Three doesn’t have to be a crowd, even in a marriage.
This wasn’t the couple’s first polyamorous rodeo. Cathy and Thomas, who describe themselves as ethically non-monogamous, had a string of other outside relationships in the past, but the one they shared with Nicole was the most enriching. (Nicole recently left the relationship to date someone else exclusively, though she still lives with the couple.)
“Opening up our marriage ― and seeing Nicole ― has galvanized our relationship,” Keen told HuffPost. “Monogamy is wonderful when you first meet someone, but we feel that relationships always change over time, and being open allows us to accommodate this.”
Below, Keen, who serves as the community and events manager for multi-partner dating app Feeld, tells us more about her marriage, including how the couple’s seven-year-old son reacted when Nicole moved in.
Why did you and Thomas decide to open up your marriage initially?
I’ve been with Thomas for nine years. We married in 2013. We both enjoyed focusing on one another in the early stages, but inevitably, we reached a point when we started to find other people attractive. After having our son, we continued conversations about this, and over time, it led us to opening the relationship.
How did the two of you meet Nicole? How did you know she was “the one” — or the second one, I suppose?
I met Nicole through work. I then introduced her to Thomas at an event we all attended and we ended up in a throuple relationship for a year.
There wasn’t a specific moment when we decided to open our marriage up to Nicole. She and Thomas were the only ones romantically involved at first, but when Nicole started spending weekends at our house, we started to get closer as a three. After a night out together, we got a little amorous and then that started to happen more frequently until we started doing most things together. A few months later, Nicole moved in.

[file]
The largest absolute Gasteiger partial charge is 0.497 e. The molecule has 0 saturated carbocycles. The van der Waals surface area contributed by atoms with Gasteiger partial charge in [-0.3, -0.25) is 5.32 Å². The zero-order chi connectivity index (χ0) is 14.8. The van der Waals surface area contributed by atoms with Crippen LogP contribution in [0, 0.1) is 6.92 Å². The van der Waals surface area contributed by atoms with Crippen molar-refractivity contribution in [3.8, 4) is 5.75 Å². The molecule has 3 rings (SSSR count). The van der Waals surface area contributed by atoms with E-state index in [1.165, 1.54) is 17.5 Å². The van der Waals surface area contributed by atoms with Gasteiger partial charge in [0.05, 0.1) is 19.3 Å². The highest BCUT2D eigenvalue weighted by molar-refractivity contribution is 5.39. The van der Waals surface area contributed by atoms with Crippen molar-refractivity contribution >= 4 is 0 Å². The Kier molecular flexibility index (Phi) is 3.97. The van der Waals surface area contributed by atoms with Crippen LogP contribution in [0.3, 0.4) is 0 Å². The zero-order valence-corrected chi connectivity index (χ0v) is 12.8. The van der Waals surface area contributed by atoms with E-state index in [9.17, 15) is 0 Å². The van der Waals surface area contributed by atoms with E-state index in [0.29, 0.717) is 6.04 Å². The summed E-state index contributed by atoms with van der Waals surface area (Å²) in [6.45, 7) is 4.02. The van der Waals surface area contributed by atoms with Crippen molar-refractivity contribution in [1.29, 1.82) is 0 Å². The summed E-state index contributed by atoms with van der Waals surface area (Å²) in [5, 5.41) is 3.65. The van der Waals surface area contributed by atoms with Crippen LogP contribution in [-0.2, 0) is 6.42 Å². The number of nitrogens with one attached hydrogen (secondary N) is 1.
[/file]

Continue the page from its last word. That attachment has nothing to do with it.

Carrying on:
What do you get from having a third person in the relationship that you wouldn’t get from just being a twosome? What did Nicole bring to your relationship?
For me, being in a relationship that involves another woman allows me to experiment with my queerness. Nicole identifies as bisexual and had dated other couples before us. For Thomas, he was more dominant in his relationship with Nicole and more submissive in his relationship with me. He enjoyed being able to have both experiences.
Having a third person also means everyone benefits from having another perspective — an objective viewpoint when it comes to decisions or any conflict that may arise. Each one of us became a mediator at different times in the relationship.
Finally, it sounds obvious, but another person makes looking after the house, chores and general life admin easier.
To what extent is a throuple relationship about sex?
Sex is a part of it, of course, but being able to share intimacy of all kinds with more than one person without feeling guilty is also an indulgent experience. Nicole brought out different sides of Thomas and me, both inside and outside of the bedroom, and allowed us to evolve beyond the people we are within our marriage.
We always experience tremendous personal growth when we get sexually and intimately close to others. It deepens your understanding of yourself and forces you to communicate with your partner or partners in a way a monogamous relationship never would.
How much of an issue — or nonissue — was jealousy in the relationship?
It wasn’t an issue at all, which was rare because we have all experienced jealousy in other relationships in the past with other partners.
I think it wasn’t an issue for us because we all identify as queer and have very similar outlooks and belief systems when it comes to sex and love. Plus, we are all very secure in ourselves as individuals and took care to communicate clearly with one another about our feelings and any needs that arose.